The relative market share of the browsers is always in motion and is usually not consistent across demographics. We recommend finding your target market and studying the browser stats for sites with a similar audience.
In general, when coding for the browser we recommend that developers code defensively, test with a range of browsers and regularly monitor the state of new versions.
We found closures to be very powerful, making asynchronous programming much easier and clearer. However, subtle errors can occur if developers are not fully aware of their behavior.
For example, quite a common mistake is to create closures inside a loop, referencing variables that change during the execution of that loop. This can lead to confusing behavior since variables referenced by a closure contain the value at the point the closure is executed, not at the point of its creation.
Objects can be assigned as prototypes of other objects. If a property is not found on an object then the runtime will check the prototype object, and so on. As functions can be stored on objects and objects can share prototypes, the prototype mechanism allows methods and code reuse in a familiar way. Functions also behave as objects, and can be used to store and retrieve properties by name.
As a best practice, we recommend establishing a clear and well-defined policy of object ownership. This makes it easier to point to the code that is responsible for maintaining (and releasing) the reference to a given object.
(0x80 << 24) !== 0x80000000
(0x80 << 24) === -2147483648
Both would be false if unsigned integers were used. Note the use of the triple-equal operator, because it does not perform type conversion if the operands have different types. In contrast, the double-equal operator does perform type conversion and could hide errors in the code.
The language has evolved considerably from its origin and some features are not entirely standardized across browsers. Any recently added feature should be checked for before use. For example, the ability to define getters and setters for object properties with Object.defineProperty has, for us, become one of the most useful features added recently, however we need to provide extra code paths for when support does not exist. In some cases testing for the existence of a function is enough to check for a supported feature, as in the case of Object.defineProperty. In other cases, the code must try to actually use the feature inside a try / catch block and check whether an exception was raised.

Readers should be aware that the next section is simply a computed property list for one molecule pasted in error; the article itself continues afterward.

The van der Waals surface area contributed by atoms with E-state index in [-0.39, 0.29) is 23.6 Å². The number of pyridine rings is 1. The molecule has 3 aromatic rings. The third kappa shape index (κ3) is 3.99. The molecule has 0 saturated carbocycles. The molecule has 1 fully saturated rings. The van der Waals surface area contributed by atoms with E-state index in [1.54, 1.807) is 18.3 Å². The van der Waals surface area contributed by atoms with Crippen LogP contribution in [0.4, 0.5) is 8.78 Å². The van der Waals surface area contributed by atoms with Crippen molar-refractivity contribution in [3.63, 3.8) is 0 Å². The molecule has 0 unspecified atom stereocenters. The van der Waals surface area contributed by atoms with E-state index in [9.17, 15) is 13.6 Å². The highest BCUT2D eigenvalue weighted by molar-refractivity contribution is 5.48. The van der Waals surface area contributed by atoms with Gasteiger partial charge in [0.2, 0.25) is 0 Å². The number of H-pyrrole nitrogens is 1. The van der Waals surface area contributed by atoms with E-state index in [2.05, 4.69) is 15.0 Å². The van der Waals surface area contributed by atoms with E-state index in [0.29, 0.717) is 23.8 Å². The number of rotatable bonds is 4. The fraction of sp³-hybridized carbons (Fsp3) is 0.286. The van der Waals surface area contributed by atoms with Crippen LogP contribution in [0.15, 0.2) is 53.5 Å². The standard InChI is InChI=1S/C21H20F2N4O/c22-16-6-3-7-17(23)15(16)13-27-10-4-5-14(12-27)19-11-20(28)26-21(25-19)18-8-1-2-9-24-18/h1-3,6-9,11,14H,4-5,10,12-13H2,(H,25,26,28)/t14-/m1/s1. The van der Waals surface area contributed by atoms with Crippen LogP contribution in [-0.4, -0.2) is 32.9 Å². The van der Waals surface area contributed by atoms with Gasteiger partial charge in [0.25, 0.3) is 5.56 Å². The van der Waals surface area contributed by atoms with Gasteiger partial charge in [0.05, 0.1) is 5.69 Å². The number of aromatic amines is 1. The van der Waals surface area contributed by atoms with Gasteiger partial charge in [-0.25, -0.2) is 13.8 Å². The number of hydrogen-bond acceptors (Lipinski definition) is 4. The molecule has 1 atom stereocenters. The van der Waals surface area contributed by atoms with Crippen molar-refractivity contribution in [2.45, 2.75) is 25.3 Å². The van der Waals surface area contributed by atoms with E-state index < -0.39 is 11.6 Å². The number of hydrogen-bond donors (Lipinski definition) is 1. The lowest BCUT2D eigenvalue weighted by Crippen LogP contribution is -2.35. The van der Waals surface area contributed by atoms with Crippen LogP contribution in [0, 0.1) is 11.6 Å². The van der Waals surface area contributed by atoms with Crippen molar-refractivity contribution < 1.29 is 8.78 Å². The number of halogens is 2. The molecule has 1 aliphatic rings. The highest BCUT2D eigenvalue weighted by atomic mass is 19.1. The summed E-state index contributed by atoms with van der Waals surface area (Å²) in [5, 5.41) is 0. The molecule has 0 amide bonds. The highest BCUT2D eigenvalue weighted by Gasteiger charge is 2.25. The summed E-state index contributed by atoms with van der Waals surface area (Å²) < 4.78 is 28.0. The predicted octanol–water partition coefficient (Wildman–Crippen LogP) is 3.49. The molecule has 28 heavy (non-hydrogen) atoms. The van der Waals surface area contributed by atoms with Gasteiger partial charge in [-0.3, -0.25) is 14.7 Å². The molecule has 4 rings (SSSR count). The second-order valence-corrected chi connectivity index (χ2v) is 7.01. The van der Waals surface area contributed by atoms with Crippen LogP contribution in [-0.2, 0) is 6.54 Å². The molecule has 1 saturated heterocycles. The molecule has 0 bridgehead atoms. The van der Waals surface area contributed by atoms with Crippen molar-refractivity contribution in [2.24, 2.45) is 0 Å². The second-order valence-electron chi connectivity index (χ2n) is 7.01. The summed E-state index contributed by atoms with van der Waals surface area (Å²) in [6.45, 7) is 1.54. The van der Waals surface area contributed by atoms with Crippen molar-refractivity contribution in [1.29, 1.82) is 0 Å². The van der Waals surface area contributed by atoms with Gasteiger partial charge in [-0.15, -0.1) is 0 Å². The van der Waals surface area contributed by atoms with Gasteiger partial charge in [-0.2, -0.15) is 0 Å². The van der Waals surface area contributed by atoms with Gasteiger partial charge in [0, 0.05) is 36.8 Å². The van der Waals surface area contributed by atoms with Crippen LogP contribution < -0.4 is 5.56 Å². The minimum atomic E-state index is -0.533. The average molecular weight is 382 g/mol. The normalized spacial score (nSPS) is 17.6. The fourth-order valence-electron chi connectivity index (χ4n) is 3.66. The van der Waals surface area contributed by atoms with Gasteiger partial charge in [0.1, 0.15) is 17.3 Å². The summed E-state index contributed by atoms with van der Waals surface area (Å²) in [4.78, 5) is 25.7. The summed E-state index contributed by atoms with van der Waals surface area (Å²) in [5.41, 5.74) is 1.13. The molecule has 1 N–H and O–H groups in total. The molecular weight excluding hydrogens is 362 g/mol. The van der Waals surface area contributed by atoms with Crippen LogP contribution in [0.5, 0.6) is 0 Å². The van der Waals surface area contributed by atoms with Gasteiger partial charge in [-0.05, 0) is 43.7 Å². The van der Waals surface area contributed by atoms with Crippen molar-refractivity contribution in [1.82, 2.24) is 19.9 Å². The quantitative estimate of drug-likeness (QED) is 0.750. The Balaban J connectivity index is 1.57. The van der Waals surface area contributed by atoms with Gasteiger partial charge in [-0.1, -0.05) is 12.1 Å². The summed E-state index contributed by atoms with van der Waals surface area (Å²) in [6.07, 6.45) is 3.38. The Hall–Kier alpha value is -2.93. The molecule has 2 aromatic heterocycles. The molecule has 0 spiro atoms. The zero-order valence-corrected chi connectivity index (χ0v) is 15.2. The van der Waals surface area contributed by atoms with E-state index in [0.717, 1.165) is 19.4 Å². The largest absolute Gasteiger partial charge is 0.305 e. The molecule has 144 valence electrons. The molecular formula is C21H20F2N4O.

At Turbulenz, we try to minimize development mistakes by employing a development process focused on code quality: strict coding standards, frequent code reviews and automatic unit testing. We also routinely use static analysis tools to check our code for common mistakes. So far we have not found analysis tools with the same level of inspection as those available for C and C++, but the following tools have been helpful in that they do catch a fairly large class of bugs, and they do improve over time: Closure Linter, JSHint, and JSLint.
Editors for static typed languages can provide a lot of functionality that is harder to provide for dynamic languages.
- Syntax highlighting
- Auto-completion suggestions for:
- Default global objects.
- Well-known external libraries like jQuery.
- Variables and functions defined within the current function.
- Global variables and global functions defined within the current file.
- Refactoring at the current file level.
- Integration with JSLint or JSHint.
Runtime and Performance